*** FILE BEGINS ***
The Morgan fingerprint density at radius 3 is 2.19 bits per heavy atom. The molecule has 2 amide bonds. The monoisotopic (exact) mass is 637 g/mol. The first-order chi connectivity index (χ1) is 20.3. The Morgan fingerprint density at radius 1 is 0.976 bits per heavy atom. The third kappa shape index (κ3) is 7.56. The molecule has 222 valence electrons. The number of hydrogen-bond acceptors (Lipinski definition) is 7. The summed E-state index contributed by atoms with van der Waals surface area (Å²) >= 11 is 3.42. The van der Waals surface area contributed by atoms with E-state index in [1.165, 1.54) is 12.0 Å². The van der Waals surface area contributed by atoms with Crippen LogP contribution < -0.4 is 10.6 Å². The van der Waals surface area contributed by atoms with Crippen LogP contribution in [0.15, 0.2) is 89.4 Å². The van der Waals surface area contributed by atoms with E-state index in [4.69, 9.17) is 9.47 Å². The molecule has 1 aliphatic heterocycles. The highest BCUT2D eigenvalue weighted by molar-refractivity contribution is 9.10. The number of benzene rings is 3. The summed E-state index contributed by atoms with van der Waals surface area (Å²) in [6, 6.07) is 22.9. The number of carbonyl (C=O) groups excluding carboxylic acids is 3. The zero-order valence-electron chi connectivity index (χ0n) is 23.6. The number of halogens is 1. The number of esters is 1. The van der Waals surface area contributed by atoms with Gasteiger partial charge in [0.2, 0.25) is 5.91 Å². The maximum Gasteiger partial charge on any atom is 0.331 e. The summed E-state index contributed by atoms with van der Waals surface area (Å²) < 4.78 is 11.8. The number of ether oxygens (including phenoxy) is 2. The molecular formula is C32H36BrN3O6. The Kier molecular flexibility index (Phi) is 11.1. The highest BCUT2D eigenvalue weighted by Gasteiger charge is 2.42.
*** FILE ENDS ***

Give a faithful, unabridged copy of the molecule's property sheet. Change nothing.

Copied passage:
The Morgan fingerprint density at radius 3 is 2.19 bits per heavy atom. The molecule has 2 amide bonds. The monoisotopic (exact) mass is 637 g/mol. The first-order chi connectivity index (χ1) is 20.3. The Morgan fingerprint density at radius 1 is 0.976 bits per heavy atom. The third kappa shape index (κ3) is 7.56. The molecule has 222 valence electrons. The number of hydrogen-bond acceptors (Lipinski definition) is 7. The summed E-state index contributed by atoms with van der Waals surface area (Å²) >= 11 is 3.42. The van der Waals surface area contributed by atoms with E-state index in [1.165, 1.54) is 12.0 Å². The van der Waals surface area contributed by atoms with Crippen LogP contribution < -0.4 is 10.6 Å². The van der Waals surface area contributed by atoms with Crippen LogP contribution in [0.15, 0.2) is 89.4 Å². The van der Waals surface area contributed by atoms with E-state index in [4.69, 9.17) is 9.47 Å². The molecule has 1 aliphatic heterocycles. The highest BCUT2D eigenvalue weighted by molar-refractivity contribution is 9.10. The number of benzene rings is 3. The summed E-state index contributed by atoms with van der Waals surface area (Å²) in [6, 6.07) is 22.9. The number of carbonyl (C=O) groups excluding carboxylic acids is 3. The zero-order valence-electron chi connectivity index (χ0n) is 23.6. The number of halogens is 1. The number of esters is 1. The van der Waals surface area contributed by atoms with Gasteiger partial charge in [0.2, 0.25) is 5.91 Å². The maximum Gasteiger partial charge on any atom is 0.331 e. The summed E-state index contributed by atoms with van der Waals surface area (Å²) < 4.78 is 11.8. The number of ether oxygens (including phenoxy) is 2. The molecular formula is C32H36BrN3O6. The Kier molecular flexibility index (Phi) is 11.1. The highest BCUT2D eigenvalue weighted by Gasteiger charge is 2.42.